A critically important function for any head or principal is the identification, development and retention of talent. Our school had, over a period of time, established effective approaches to succession management and we had managed to get the right staff in the right place at the right time, more often than not.

However, at the first autumn term meetings at the local authority (LA) and diocese I saw an alarming number of acting heads representing schools that had been unable to appoint new headteachers. Colleagues who had mapped out their retirement plans were being asked to delay until their schools could try again to appoint a successor.

The challenges to governors of recruiting a new headteacher or principal are enormous and in the current climate (particularly in the voluntary aided sector), even the most successful and highly regarded
schools are struggling to appoint.

I had always planned to retire at 58. BSF would be finished; no more university or accommodation fees to pay; and generally the timing seemed right for all concerned – but was it?

I started to have conversations with senior colleagues, our School Improvement Partner (SIP), LA and diocesan officers and the chair of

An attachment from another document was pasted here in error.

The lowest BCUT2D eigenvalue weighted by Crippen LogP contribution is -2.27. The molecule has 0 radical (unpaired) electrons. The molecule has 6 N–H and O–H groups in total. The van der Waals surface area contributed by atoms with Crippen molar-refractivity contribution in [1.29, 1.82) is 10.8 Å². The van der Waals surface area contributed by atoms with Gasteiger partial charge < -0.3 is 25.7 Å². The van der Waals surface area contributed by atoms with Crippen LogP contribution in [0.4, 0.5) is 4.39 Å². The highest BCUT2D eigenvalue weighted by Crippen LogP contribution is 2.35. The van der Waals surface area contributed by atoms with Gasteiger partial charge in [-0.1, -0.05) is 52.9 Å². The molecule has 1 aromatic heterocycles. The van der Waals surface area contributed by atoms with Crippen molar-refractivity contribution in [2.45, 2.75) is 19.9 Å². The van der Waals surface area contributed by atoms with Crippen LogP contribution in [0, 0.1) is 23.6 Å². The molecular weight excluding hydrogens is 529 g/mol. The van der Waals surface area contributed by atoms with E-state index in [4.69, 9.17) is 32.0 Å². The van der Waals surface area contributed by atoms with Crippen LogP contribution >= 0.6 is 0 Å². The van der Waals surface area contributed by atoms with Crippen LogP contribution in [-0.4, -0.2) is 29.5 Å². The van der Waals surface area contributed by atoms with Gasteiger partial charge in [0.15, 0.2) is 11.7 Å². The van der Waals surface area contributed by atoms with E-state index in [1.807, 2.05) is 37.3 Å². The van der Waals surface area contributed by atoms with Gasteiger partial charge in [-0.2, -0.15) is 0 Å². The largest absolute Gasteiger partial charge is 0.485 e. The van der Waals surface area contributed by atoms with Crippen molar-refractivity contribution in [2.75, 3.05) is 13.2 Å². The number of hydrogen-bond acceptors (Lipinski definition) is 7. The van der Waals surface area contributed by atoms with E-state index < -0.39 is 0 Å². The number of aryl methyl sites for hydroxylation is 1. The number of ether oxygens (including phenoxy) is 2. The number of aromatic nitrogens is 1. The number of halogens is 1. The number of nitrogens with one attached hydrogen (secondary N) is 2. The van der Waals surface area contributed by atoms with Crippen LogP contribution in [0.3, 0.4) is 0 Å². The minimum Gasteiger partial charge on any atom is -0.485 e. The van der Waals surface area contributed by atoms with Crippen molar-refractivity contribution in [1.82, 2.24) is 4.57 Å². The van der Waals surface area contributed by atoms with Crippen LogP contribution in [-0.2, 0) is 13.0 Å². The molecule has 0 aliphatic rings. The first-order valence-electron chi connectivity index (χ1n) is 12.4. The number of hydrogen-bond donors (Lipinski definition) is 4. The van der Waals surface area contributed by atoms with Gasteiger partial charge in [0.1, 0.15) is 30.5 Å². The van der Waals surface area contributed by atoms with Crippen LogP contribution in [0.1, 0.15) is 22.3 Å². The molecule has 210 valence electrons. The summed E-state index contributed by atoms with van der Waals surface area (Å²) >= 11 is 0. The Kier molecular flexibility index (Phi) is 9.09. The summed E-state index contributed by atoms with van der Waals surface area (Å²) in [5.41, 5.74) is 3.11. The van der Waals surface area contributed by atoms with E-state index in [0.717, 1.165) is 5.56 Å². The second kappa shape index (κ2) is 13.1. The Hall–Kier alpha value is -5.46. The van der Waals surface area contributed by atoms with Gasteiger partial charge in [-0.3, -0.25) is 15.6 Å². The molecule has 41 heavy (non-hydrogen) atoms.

governors. We looked at National College and LA documents on alternative models of leadership and considered our options.

A way forward emerged: From September 2012, I would reduce my role to 0.6 full-time equivalent (FTE), retaining full accountability but with the two deputies assuming responsibility for specifically designated areas. On the two days that I would not be in school, the senior deputy would run the school.

We amended Individual Salary Ranges (ISRs), reduced teaching commitments, created a temporary senior deputy headteacher post in
the structure and then identified the need for a number of associate
assistant headteacher roles to backfill at operational and strategic levels.

Before consultation, the model was scrutinised by appropriate officers and governors and the total package was then presented to the full governing body. The proposals focused on the benefits of:

  • retaining the services of an experienced headteacher for a set period
  • the potential for three full recruitment rounds, if necessary, to appoint a new headteacher
  • continuity of leadership
  • opportunities for other school staff

The governing body unanimously backed the plan and we started on a new, exciting journey.

Recruiting a new headteacher began in late September 2012 and an appointment was made in late November, to take up post in September 2013. Knowing that the school would not require an acting or interim headteacher was an enormous relief to all.

In February 2013, we conducted internal and external (with LA officers) reviews of the structure:

  • Was it doing what we had hoped?
  • What did we need to change, if anything?
  • Was the new structure working and was the school continuing to move forward?
  • What impact had the changes had on staff or students?